This groundbreaking book--about differences in communication practices between Mexican-American underclass residents in an East Los Angeles housing project and white, middle-class literacy tutors who worked with them--makes an important contribution to research on the sociolinguistics of the Chicano gang culture.
More specifically, this work adds substantially to research on understanding linguistic politeness theories, the use of epistemic modals for negative politeness, and evidentiality. It refines, and in a number of cases, "defines," function categories for epistemic modals through a rigorous grammatical analysis. This book is also distinctive in that the author subjects the language of middle-class Anglos to the same type of scrutiny that is often reserved for non-mainstream groups.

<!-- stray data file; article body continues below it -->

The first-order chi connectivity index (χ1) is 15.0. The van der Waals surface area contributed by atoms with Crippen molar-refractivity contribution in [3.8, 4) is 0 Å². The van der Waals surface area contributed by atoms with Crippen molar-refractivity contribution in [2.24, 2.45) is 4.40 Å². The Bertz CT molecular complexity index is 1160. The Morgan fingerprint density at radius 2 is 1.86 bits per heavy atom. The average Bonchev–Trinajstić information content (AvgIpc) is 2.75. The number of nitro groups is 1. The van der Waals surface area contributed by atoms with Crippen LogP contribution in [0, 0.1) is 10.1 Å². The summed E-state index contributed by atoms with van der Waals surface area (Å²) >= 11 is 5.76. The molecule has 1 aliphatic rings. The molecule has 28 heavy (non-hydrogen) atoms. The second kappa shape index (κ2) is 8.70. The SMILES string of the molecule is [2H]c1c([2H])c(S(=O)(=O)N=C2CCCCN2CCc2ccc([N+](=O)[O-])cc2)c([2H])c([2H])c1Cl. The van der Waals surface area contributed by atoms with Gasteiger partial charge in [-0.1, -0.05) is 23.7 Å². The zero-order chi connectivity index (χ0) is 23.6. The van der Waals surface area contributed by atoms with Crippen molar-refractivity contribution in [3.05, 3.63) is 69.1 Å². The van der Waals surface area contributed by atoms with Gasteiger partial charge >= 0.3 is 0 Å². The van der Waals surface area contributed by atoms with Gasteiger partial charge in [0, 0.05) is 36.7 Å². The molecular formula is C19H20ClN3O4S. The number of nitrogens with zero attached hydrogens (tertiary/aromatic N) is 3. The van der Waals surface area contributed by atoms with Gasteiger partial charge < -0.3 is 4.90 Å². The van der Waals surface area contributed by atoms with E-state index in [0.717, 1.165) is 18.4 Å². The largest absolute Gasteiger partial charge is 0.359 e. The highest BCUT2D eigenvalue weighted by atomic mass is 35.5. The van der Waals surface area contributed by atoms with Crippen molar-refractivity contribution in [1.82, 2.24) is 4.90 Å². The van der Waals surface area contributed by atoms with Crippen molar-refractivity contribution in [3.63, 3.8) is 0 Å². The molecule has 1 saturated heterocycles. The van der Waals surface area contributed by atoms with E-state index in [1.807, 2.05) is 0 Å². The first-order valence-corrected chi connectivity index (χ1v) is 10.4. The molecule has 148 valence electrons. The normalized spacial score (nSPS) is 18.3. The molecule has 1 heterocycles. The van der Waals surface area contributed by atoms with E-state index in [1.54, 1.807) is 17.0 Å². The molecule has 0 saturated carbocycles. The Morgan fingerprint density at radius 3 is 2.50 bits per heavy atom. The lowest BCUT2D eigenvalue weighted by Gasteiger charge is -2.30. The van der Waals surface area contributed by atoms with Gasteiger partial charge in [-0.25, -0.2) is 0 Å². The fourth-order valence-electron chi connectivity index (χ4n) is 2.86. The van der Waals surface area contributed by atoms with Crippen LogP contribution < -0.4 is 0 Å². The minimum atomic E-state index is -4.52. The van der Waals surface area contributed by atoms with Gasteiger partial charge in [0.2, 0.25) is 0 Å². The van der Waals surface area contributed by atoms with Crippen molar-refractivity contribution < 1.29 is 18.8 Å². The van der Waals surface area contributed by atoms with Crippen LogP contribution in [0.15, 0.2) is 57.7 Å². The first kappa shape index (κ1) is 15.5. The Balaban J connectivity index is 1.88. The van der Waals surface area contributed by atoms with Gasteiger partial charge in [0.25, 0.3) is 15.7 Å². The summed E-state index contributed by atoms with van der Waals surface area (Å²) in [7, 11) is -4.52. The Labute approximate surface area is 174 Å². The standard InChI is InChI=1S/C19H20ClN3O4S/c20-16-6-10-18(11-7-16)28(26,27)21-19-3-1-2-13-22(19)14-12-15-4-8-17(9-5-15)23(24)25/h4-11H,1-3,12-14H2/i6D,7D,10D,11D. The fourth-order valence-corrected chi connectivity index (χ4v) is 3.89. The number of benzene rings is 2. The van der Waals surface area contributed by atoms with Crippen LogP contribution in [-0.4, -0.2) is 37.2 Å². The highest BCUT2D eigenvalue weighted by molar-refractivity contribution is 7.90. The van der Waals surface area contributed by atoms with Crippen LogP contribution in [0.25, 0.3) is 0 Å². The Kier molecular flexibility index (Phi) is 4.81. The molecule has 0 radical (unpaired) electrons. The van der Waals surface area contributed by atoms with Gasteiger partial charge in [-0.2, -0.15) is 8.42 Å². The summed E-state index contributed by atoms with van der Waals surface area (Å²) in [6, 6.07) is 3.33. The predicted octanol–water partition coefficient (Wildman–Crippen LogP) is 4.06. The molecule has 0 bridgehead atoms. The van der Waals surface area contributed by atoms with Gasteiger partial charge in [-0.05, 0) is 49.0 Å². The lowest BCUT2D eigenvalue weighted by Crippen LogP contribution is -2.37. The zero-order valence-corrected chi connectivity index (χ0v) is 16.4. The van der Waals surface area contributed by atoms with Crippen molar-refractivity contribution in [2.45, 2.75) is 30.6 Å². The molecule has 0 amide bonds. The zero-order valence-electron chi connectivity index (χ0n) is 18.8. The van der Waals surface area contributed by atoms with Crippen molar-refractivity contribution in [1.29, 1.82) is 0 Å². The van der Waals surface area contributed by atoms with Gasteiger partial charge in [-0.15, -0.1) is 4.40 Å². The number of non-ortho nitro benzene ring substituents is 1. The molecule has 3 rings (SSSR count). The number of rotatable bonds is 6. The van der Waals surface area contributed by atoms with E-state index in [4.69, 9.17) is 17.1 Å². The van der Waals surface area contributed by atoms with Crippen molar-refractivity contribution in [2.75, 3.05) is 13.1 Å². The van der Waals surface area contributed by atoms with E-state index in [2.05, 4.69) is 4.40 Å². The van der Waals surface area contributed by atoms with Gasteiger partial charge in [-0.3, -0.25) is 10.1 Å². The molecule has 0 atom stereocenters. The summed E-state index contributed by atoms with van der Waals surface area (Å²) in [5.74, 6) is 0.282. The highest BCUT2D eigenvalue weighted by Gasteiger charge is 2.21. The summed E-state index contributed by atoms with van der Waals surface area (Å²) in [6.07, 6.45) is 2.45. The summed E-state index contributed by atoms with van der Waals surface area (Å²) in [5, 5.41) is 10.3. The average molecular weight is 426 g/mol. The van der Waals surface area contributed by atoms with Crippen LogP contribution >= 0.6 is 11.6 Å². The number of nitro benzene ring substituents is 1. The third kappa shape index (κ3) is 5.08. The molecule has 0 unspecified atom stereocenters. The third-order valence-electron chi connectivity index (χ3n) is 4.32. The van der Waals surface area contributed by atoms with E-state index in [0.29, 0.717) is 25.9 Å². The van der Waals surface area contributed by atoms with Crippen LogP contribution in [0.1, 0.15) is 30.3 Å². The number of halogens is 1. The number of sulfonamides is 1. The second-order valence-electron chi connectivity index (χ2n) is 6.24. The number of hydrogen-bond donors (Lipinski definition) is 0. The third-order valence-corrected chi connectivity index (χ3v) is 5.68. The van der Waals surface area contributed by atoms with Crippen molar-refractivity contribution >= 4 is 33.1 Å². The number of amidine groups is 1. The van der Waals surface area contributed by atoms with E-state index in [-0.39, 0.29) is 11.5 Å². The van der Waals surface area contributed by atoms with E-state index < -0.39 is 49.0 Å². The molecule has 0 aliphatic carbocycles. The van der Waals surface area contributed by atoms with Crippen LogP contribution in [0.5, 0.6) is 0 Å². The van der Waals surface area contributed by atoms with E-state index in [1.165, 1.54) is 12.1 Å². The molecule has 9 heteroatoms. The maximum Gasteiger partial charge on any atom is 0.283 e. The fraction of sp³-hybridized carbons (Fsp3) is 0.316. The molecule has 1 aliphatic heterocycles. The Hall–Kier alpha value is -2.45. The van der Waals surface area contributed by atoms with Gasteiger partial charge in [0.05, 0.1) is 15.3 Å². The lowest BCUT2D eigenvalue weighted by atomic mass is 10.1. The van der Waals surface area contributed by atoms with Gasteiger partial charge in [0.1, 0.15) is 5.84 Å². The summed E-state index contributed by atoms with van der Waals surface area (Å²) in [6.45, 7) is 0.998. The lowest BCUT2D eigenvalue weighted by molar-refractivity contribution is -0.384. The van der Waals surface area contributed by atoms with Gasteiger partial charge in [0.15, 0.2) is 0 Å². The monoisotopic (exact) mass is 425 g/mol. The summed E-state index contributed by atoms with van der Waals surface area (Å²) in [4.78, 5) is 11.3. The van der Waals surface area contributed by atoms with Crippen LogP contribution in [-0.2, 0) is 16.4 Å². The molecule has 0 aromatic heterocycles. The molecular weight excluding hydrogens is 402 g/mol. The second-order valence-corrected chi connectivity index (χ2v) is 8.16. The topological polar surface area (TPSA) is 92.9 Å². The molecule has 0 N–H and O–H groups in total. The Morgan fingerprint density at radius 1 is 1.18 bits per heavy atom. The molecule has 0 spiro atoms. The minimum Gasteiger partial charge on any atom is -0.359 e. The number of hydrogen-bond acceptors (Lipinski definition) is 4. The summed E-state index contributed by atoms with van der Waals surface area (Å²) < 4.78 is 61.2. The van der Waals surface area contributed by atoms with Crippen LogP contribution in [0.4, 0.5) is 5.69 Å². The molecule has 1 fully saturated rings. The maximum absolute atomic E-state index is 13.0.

Youmans contends that the differences between the Chicano and Anglo speakers are the result of the two groups' different sociocultural circumstances, including historical and current living and working patterns and the relative value placed on familialism and communalism versus individualism and independence. (The terms "Chicano "and "Anglo" are used as a kind of shorthand in this book--not to raise larger sociocultural issues implied by these terms.) Although the number of participants in the study limits the applicability of the findings as they might be extrapolated to all Chicanos/as, or all Anglos when reporting sociolinguistic observations, the main argument advanced is that language use may provide insights into beliefs, attitudes, and practices in the larger society.
This volume is directed to researchers and graduate students in the areas of sociolinguistics, applied linguistics, discourse analysis, and cross-cultural communication, and will also interest language and linguistics educators and grammarians.
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